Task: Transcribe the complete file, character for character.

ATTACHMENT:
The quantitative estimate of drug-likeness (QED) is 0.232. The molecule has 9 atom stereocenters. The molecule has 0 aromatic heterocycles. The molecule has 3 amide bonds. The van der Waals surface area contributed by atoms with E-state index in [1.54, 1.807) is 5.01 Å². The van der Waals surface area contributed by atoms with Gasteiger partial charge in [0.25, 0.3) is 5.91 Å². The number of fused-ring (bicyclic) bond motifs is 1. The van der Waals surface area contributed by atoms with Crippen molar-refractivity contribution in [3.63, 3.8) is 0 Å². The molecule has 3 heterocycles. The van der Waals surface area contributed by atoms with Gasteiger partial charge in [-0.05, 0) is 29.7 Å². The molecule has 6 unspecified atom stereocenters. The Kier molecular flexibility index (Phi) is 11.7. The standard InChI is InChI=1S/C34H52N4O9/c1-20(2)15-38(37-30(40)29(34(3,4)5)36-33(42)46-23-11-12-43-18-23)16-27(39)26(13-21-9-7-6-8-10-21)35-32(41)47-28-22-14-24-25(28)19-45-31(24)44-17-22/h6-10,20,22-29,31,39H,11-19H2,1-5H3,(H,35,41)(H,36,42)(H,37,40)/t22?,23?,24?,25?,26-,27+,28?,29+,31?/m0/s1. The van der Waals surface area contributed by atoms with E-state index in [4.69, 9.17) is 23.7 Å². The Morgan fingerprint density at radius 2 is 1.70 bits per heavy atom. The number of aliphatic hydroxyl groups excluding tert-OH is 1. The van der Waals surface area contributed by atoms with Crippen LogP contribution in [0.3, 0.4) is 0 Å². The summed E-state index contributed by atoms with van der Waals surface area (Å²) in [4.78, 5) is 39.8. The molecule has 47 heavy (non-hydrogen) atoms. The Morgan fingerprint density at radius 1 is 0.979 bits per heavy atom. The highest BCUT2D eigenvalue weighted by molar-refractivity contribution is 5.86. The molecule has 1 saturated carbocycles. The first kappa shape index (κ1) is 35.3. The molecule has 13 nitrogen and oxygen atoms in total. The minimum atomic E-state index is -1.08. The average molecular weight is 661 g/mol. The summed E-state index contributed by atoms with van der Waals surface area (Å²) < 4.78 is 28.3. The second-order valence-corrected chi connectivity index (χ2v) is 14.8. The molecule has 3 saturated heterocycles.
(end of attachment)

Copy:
The quantitative estimate of drug-likeness (QED) is 0.232. The molecule has 9 atom stereocenters. The molecule has 0 aromatic heterocycles. The molecule has 3 amide bonds. The van der Waals surface area contributed by atoms with E-state index in [1.54, 1.807) is 5.01 Å². The van der Waals surface area contributed by atoms with Gasteiger partial charge in [0.25, 0.3) is 5.91 Å². The number of fused-ring (bicyclic) bond motifs is 1. The van der Waals surface area contributed by atoms with Crippen molar-refractivity contribution in [3.63, 3.8) is 0 Å². The molecule has 3 heterocycles. The van der Waals surface area contributed by atoms with Gasteiger partial charge in [-0.05, 0) is 29.7 Å². The molecule has 6 unspecified atom stereocenters. The Kier molecular flexibility index (Phi) is 11.7. The standard InChI is InChI=1S/C34H52N4O9/c1-20(2)15-38(37-30(40)29(34(3,4)5)36-33(42)46-23-11-12-43-18-23)16-27(39)26(13-21-9-7-6-8-10-21)35-32(41)47-28-22-14-24-25(28)19-45-31(24)44-17-22/h6-10,20,22-29,31,39H,11-19H2,1-5H3,(H,35,41)(H,36,42)(H,37,40)/t22?,23?,24?,25?,26-,27+,28?,29+,31?/m0/s1. The van der Waals surface area contributed by atoms with E-state index in [4.69, 9.17) is 23.7 Å². The Morgan fingerprint density at radius 2 is 1.70 bits per heavy atom. The number of aliphatic hydroxyl groups excluding tert-OH is 1. The van der Waals surface area contributed by atoms with Crippen LogP contribution in [0.3, 0.4) is 0 Å². The summed E-state index contributed by atoms with van der Waals surface area (Å²) in [4.78, 5) is 39.8. The molecule has 47 heavy (non-hydrogen) atoms. The Morgan fingerprint density at radius 1 is 0.979 bits per heavy atom. The highest BCUT2D eigenvalue weighted by molar-refractivity contribution is 5.86. The molecule has 1 saturated carbocycles. The first kappa shape index (κ1) is 35.3. The molecule has 13 nitrogen and oxygen atoms in total. The minimum atomic E-state index is -1.08. The average molecular weight is 661 g/mol. The summed E-state index contributed by atoms with van der Waals surface area (Å²) < 4.78 is 28.3. The second-order valence-corrected chi connectivity index (χ2v) is 14.8. The molecule has 3 saturated heterocycles.